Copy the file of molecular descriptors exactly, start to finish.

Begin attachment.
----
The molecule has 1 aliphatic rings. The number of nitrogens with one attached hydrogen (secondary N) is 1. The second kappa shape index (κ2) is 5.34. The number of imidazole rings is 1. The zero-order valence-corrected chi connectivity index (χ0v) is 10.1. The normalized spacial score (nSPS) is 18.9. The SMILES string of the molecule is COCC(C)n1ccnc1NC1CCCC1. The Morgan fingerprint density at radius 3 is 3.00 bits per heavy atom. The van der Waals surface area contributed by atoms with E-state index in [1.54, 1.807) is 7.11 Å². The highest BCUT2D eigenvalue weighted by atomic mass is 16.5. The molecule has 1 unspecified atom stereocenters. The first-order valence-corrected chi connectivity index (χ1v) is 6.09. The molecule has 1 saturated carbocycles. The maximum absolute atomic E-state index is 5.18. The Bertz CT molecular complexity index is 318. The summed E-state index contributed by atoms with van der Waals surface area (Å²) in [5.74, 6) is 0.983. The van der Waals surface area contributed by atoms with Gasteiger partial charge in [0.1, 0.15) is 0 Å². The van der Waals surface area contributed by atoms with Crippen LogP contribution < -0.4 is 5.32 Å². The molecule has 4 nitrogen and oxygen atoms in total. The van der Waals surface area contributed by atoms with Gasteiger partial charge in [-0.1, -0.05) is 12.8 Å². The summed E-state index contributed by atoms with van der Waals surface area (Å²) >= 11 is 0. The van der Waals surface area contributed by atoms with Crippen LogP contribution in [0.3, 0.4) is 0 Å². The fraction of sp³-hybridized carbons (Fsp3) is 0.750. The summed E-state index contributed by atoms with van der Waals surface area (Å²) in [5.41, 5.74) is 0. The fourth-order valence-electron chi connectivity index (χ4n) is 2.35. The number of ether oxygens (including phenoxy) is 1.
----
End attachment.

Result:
The molecule has 1 aliphatic rings. The number of nitrogens with one attached hydrogen (secondary N) is 1. The second kappa shape index (κ2) is 5.34. The number of imidazole rings is 1. The zero-order valence-corrected chi connectivity index (χ0v) is 10.1. The normalized spacial score (nSPS) is 18.9. The SMILES string of the molecule is COCC(C)n1ccnc1NC1CCCC1. The Morgan fingerprint density at radius 3 is 3.00 bits per heavy atom. The van der Waals surface area contributed by atoms with E-state index in [1.54, 1.807) is 7.11 Å². The highest BCUT2D eigenvalue weighted by atomic mass is 16.5. The molecule has 1 unspecified atom stereocenters. The first-order valence-corrected chi connectivity index (χ1v) is 6.09. The molecule has 1 saturated carbocycles. The maximum absolute atomic E-state index is 5.18. The Bertz CT molecular complexity index is 318. The summed E-state index contributed by atoms with van der Waals surface area (Å²) in [5.74, 6) is 0.983. The van der Waals surface area contributed by atoms with Gasteiger partial charge in [0.1, 0.15) is 0 Å². The van der Waals surface area contributed by atoms with Crippen LogP contribution < -0.4 is 5.32 Å². The molecule has 4 nitrogen and oxygen atoms in total. The van der Waals surface area contributed by atoms with Gasteiger partial charge in [-0.1, -0.05) is 12.8 Å². The summed E-state index contributed by atoms with van der Waals surface area (Å²) >= 11 is 0. The van der Waals surface area contributed by atoms with Crippen LogP contribution in [0.3, 0.4) is 0 Å². The fraction of sp³-hybridized carbons (Fsp3) is 0.750. The summed E-state index contributed by atoms with van der Waals surface area (Å²) in [5.41, 5.74) is 0. The fourth-order valence-electron chi connectivity index (χ4n) is 2.35. The number of ether oxygens (including phenoxy) is 1.